Canadian Pacific to Seek STB Declaratory Order

Canadian Pacific today said it will seek a declaratory order from the U.S. Surface Transportation Board (STB) to confirm the viability of the voting trust structure that CP has suggested as part of its proposed merger with Norfolk Southern Corp.

CP wants Norfolk Southern “to assist constructively in this effort, but intends to proceed regardless of NS’s cooperation,” the railroad said in a news release.

“While we remain fully confident in our comprehensive regulatory plan, shareholders of both CP and NS have recommended that we seek this declaratory order as a means to better understand the STB’s views on the proposed voting trust model ahead of any formal application,” CP Chief Executive Officer E. Hunter Harrison said in a news release. “We still think this action is unnecessary, however, we believe listening to the shareholders – the owners of our respective companies – is important.”

While the declaratory order presents a hypothetical proposed trust that falls outside the established STB procedure for seeking formal trust approval, CP said it is hopeful the STB will offer clear guidance.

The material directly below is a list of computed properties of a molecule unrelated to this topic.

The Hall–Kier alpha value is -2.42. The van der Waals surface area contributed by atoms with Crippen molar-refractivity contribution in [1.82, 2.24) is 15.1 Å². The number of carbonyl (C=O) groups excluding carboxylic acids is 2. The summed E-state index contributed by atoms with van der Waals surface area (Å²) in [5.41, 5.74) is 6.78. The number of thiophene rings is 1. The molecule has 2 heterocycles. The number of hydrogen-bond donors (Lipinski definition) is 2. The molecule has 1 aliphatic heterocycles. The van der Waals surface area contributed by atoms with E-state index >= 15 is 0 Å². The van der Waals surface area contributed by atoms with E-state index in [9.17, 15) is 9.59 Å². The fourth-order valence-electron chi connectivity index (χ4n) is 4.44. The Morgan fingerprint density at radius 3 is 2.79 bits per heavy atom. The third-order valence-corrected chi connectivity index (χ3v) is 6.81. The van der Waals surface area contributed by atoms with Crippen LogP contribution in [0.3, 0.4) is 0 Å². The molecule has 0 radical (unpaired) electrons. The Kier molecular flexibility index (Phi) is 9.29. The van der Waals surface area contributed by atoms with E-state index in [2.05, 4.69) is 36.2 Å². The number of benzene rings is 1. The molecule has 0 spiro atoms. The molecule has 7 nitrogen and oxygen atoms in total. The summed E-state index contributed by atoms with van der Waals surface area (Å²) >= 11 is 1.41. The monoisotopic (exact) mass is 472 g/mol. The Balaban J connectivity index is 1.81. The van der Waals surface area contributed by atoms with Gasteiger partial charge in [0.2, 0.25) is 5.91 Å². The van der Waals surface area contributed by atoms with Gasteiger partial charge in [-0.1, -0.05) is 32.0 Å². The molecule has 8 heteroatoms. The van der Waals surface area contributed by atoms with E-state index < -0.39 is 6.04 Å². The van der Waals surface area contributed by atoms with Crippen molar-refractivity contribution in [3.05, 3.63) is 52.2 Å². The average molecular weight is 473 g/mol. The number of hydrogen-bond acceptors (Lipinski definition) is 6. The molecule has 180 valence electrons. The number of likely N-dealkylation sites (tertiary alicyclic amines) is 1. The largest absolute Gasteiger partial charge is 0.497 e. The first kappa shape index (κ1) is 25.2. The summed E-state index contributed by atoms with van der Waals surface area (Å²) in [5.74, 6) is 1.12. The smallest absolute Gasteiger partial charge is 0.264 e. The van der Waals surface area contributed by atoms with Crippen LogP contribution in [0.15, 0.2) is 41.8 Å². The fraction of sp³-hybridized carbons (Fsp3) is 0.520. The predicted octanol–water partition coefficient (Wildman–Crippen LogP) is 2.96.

Earlier this month, CP submitted a resolution to NS shareholders to ask their board of directors to meet with CP to discuss the clear benefits of a business combination that would create a true end-to-end transcontinental railroad that would enhance competition, benefit the public and drive economic growth.

“NS has cited supposed regulatory uncertainty regarding the voting trust model as a reason not to talk to CP, and NS proposed that we seek a declaratory order,” Harrison said. “We are skeptical that the STB will give a definitive ruling, especially when NS will not even sit down with us, but we are willing to go the extra mile if that is what it takes to get NS to the table.”

CP believes a combined railroad would offer unparalleled customer service and competitive rates that will support the success of the shippers and industries it serves. It also contends the merger would satisfy the STB and Canadian regulators.